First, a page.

1) I don’t see where Ely admits the earth is only 5000 years old. 2) What does the age of the Earth have to do with the Price of Tea in China? Its a non sequiter. ID’ers are happy to give Darwinists as much time as the want to spin their Just So Stories.

IDiot, He says “It could be.”

It’s relevant because the majority of your fellow IDiots are nothing more than Young Earth Creationists with a new set of talking-points.

As you may be aware, it has been illegal to teach creationism in the public schools since Edwards.

Such testimony is quite relevant.

Implies a designer, but we don’t go there.

Aren’t they even just a little bit curious about who the designer might be? I don’t see how those guys can be so (ostensibly) sure that there is no way to determine who the designer is unless they aleady know who the designer is. Maybe they just don’t care.

1) I don’t see where Ely admits the earth is only 5000 years old.

Yeah, he probably could care less. Good point, dude.

Biology, Geology and Astronomy are separate fields. Can you give me any reason what a Biologist believes about Geology or Astronomy is relevant? An expert in one field is not an expert in another.

Mr. Irigonegaray is simply trying to impeach the witness. A stupid lawyer trick. Is this what the Darwinism has come to? Stupid lawyer tricks; afraid to argue from Biological facts and observations?

Lurking IDiot:

1) I don’t see where Ely admits the earth is only 5000 years old.

2) What does the age of the Earth have to do with the Price of Tea in China? Its a non sequit[u]r.

I don’t think you’ve been following the conversation. The point is that a committee of the state Board of Education, which is responsible for deciding what should be taught as science in the public schools, came up with a very strange group of “experts” to write their model lesson. If you believe there’s any scientific doubt that the earth is round, or that it revolves around the sun, you don’t belong among those experts. For exactly the same reason, if you’re “struggling” with whether the the evidence favors a 5000 year old earth over a billions of years age - you don’t belong among those experts.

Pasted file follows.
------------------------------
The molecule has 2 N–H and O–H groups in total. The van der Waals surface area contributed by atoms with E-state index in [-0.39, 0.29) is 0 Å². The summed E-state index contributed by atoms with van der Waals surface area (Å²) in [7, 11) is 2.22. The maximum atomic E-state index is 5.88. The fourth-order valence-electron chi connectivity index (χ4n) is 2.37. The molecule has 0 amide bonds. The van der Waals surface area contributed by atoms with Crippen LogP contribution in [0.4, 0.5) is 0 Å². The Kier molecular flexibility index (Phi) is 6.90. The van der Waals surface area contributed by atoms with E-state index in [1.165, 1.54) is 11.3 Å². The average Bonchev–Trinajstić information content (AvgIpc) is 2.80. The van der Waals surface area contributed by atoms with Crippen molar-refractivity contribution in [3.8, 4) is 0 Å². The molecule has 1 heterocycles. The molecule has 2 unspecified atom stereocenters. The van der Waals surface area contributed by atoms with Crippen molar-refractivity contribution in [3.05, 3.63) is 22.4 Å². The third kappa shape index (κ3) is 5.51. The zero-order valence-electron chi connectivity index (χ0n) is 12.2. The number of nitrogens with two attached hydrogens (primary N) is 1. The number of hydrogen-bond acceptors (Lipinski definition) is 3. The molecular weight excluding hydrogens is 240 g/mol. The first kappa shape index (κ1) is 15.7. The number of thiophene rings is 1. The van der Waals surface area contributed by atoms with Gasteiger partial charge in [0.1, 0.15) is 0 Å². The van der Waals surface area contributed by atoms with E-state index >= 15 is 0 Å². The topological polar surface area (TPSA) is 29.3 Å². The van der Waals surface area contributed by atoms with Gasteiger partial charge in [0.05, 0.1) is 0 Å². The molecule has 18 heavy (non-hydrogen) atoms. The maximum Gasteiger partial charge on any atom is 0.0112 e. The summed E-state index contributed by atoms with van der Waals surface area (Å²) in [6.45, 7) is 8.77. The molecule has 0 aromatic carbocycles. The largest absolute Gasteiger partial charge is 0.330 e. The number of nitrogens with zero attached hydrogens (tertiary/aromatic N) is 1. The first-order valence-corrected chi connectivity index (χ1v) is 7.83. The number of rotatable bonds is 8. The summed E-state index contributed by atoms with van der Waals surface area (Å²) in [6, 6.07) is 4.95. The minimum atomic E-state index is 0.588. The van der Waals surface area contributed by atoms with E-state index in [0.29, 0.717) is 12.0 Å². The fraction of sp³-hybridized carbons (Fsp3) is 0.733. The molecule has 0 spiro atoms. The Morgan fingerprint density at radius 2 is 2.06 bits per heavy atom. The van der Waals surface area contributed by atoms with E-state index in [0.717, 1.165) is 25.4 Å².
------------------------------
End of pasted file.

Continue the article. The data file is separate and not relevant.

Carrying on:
What kind of process could the Board have used to select these particular experts? Do you think it was just random - that they were just as qualified as all the other candidates and the Board just didn’t think it important to wonder whether they held extremely fringy views, discredited by all literate scientists and shared only by fundamentalist christians? Or do you suspect there might have been some kind of positive selection for creationists?

I’m not sure about its implications for tea prices, but as the Board member put it: if the earth is only a few thousand years old, then obviously all this “evolution” talk is just nonsense.

ID’ers are happy to give Darwinists as much time as the want to spin their Just So Stories.

Well that’s big of you. However, most of the ID supporters who testified in Kansas, including Ely and Leonard, the two Ohio “experts” in question, are not at all sure about that.

That makes the Board’s - or at least certain key members of the Board - contentions that religion had nothing to do with the selection of these lesson writers pretty hard to believe. If, that is, like Judge Jones, you happen not to be brain-dead.

No, Irigonegaray was methodically showing the close link between ID supporters and thouroughly discredited young earth creationists.

Nobody is “afraid to argue from biological facts and observations.” That’s what the peer-reviewed literature is all about.

The lawyer “tricks” are only called for because creationists are illegally trying to get their religion into the public schools. It doesn’t have anything to do with the scientific reality, which is an overwhelming consensus in favor of evolutionary theory. Do try to catch up.

Is this what the Darwinism has come to? Stupid lawyer tricks; afraid to argue from Biological facts and observations?

You got an anti-evolution argument which hasn’t already been refuted here:

http://www.talkorigins.org/indexcc/list.html

?

Point is, if Luskin’s account of Ely’s testimony before the Ohio Board of Education is accurate, and there is excellent reason to doubt that given Mr. Luskin’s problems with lieing, then Ely flat out lied in front of the board. The transcript clearly shows Ely agreeing that he believes that the Earth could be 5K yrs old, after trying everything he could to evade the question. This is the “intellectual honesty” that Fink was defending during the meeting.